Dr Peter Barker OAM
Whilst acknowledging the traditional owners of this land, I would like to start by acknowledging the custodians of this place.
The people of Koondrook, you have done a great job making this a place for a special ceremony, so I thank you also.
Anzac Day: April 25, 2021
It’s a peaceful day here in Koondrook where the sun has risen on us gathered here.
So many days in the past, the sun has risen to find men not at peace, not fed, sheltered, healthy and free.
How lucky are we?
World War One was the defining war for a young Australia. The war that gave the name ANZAC to the Australian and New Zealand troops who were mustered to fight for Great Britain.
In 1914, we had been federated for only 13 years and with a population of 5 million souls, when 460,000 stood up when asked and went to fight for freedom in Europe. 60,000 were killed and 170,000 were injured from poison gas, bullets, trench foot or illness. Forever damaged, but alive.
If we compare that to our population of 25 million, that would be 2 million soldiers sent away: 300,000 killed and 700,000 injured in a few short years.
It was an event that touched everyone here, and still does. COVID-19 virus fatalities are but a faint shadow compared to that of war.
Our leaders and the soldiers thought that was the ‘war to end wars’ and there would be peace if only we stood up. But it was not the first war, and it will not be the last.
If one looks at history, as soon as people gather together, there is a system with leaders and followers. There is conflict and attempts at domination. Fear, jealousy, avarice, ambition and lust lie there in hearts of leaders and in those who would take them on.
So many kingdoms have risen and fallen. Since we have written records, there have been great armies, great battles, victory, sadness, loss and rebirth again and again.
The Egyptians with the army chasing Moses, the Trojans and a battle over a woman, the Roman Empire, Genghis Kahn and the marauding mongols, the Barbarians, the Huns, the Vikings invading Britain, the Normans, the feuding Lords of medieval England and Europe. The Turkish Ottoman Moslems versus the Christian Crusaders. Napoleon Bonaparte and the French wars. The American civil war, independence wars… It goes on and on and on.
Reasons for war have varied, but always, there were great armies and charismatic leaders to follow.
The famous Chinese soldier Sun Tzu wrote “The Art Of War” in about 400 BC. It’s a philosophy that army leaders and even company chiefs have studied ever since. Concepts like “know your enemy, knowing when to fight and when not to fight, breaking the enemy’s resistance without fighting, infiltrating, testing, planning to win and picking the battle ground” have been with us ever since.
That world of international espionage, spying, propaganda and rumours, the table talk of parliaments, royal courts, high religious enclaves and newspapers over the centuries, has brought our leaders to knowledge of the world and to realisations there is a threat, that it is real and it is aimed at our existence.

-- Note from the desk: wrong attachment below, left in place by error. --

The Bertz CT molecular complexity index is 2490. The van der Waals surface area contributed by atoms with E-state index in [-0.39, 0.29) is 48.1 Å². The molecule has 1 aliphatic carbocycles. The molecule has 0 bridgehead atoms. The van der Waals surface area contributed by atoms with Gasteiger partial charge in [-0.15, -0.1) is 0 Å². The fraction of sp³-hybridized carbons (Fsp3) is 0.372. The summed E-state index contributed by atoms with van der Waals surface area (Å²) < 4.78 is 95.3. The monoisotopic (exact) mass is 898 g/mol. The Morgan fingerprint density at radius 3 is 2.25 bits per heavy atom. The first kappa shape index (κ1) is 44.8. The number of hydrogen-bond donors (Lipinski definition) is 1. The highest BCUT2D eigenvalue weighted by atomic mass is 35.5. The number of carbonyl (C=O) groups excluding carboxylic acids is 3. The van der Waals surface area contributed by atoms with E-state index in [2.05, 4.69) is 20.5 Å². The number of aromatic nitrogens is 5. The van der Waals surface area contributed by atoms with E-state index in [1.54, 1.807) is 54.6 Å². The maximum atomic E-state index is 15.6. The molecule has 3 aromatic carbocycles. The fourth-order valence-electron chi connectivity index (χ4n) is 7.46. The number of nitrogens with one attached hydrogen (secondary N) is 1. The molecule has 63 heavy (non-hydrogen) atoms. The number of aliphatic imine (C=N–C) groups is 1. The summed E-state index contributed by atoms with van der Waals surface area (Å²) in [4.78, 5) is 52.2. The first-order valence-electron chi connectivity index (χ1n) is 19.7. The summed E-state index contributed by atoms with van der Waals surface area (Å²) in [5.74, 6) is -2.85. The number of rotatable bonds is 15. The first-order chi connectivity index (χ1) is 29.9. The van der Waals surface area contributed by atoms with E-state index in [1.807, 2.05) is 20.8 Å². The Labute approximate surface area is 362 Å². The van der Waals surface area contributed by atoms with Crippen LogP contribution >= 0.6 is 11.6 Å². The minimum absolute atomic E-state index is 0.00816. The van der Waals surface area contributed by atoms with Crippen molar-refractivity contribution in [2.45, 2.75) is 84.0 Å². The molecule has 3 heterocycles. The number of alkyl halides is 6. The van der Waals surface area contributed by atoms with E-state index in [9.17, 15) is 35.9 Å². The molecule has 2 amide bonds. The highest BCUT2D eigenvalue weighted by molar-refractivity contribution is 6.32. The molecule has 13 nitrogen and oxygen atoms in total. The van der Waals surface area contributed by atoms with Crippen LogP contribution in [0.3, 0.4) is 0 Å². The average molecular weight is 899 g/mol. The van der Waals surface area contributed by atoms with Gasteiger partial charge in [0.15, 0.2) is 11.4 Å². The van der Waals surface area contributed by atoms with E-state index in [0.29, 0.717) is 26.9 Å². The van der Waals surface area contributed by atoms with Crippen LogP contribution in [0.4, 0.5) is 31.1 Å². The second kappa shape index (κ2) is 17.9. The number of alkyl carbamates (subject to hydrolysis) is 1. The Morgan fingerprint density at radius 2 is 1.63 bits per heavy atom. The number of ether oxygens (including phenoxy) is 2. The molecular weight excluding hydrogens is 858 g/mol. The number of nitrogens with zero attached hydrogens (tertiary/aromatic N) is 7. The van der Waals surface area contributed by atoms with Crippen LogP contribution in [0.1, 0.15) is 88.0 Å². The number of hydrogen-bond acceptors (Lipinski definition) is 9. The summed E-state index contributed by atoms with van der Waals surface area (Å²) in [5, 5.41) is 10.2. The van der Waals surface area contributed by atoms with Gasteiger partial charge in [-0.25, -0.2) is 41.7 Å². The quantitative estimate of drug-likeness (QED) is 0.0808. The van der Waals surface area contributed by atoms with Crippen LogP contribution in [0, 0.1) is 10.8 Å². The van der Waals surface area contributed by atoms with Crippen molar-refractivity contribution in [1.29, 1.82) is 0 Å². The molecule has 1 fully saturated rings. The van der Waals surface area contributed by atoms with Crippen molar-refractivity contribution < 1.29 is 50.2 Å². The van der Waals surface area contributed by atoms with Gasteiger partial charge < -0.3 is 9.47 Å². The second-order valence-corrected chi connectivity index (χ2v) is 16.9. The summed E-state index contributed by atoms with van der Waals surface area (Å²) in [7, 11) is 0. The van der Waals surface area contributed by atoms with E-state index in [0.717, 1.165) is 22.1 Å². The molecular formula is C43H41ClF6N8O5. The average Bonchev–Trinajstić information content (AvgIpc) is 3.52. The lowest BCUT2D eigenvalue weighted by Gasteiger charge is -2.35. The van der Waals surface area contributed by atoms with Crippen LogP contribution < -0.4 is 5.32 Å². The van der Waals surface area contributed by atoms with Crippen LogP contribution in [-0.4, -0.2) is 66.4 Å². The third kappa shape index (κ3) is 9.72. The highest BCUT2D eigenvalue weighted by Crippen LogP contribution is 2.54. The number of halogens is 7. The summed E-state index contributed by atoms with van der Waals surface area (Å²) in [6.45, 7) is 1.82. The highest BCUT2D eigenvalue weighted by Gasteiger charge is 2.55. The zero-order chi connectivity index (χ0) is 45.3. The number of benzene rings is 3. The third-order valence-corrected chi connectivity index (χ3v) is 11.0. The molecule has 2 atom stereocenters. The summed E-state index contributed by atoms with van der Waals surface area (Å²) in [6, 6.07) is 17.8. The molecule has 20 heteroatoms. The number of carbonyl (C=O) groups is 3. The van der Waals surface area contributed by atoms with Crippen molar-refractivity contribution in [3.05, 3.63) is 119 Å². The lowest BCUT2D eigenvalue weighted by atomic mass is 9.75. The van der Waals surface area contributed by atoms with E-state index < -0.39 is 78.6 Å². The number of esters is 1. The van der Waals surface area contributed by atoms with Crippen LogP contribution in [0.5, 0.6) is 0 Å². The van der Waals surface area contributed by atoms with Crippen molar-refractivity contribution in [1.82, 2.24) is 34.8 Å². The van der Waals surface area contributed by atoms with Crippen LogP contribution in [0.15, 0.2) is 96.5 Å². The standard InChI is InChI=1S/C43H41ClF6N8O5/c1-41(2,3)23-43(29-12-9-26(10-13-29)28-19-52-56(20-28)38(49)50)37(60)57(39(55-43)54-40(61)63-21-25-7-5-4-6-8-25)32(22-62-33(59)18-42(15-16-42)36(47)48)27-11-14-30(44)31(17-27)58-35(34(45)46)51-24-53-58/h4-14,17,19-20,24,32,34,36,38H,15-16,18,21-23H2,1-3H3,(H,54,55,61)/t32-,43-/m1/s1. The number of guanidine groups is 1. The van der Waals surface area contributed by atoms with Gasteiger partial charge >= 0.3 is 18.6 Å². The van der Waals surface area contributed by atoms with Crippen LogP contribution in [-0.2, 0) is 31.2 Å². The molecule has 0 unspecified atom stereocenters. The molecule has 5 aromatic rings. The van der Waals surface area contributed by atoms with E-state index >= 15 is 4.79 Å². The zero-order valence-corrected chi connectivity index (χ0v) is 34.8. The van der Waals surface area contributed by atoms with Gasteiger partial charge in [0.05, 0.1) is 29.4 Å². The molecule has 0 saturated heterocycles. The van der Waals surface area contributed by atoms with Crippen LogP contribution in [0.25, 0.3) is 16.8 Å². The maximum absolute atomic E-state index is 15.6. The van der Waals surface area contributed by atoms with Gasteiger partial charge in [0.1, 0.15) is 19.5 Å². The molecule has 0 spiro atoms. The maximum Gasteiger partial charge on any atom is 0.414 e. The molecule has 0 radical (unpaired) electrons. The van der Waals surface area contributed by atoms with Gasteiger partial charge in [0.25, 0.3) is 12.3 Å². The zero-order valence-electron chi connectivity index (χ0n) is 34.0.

Could we have come to the end of wars? Could we be the first civilisation to not have enemies?
To not have something, someone else wants? Unlikely. If one crosses our natural barrier – the oceans – and visits the rest of the world, we see there are war lords, drug empires, religious zealots, huge armies and alternate views on how we should live.
If one reads the Art Of War, the preliminaries of testing and intelligence gathering are all around us. Today, by contrast, the all pervasive electronic media crosses the sea in the blink of an eye. To see truth from propaganda and menace from whimsy as it all swirls together, is much harder. We get preoccupied by political correct-talk and the bombardment of divisiveness, with everyone pushing agendas.
Then, when the internet goes down with a foreign infiltration, we wonder, “Is it real? Were we attacked? Is there a threat? Is it a test? Who is driving it? Do we accept this or do we resist?”
There is a time to talk, to debate. Time to be a pacifist, time to protest, a time to tolerate. There is also a time to take a stand. And a time for war.
One hundred and two years ago our leaders did just that: They stood with our allies in the British Commonwealth and with other free nations like the French and the USA, against an army which planned to destroy all we held dear. Our freedom, our way of life, democracy and religious choice. Our soldiers picked up arms and were trained to kill by knife, by bullet, and bomb. They were trained to trust one another and move as one. They were prepared to stand for our way of life.
Thank you to every servicemen, then and now, who has held a government-given gun in hand and said, I will stand.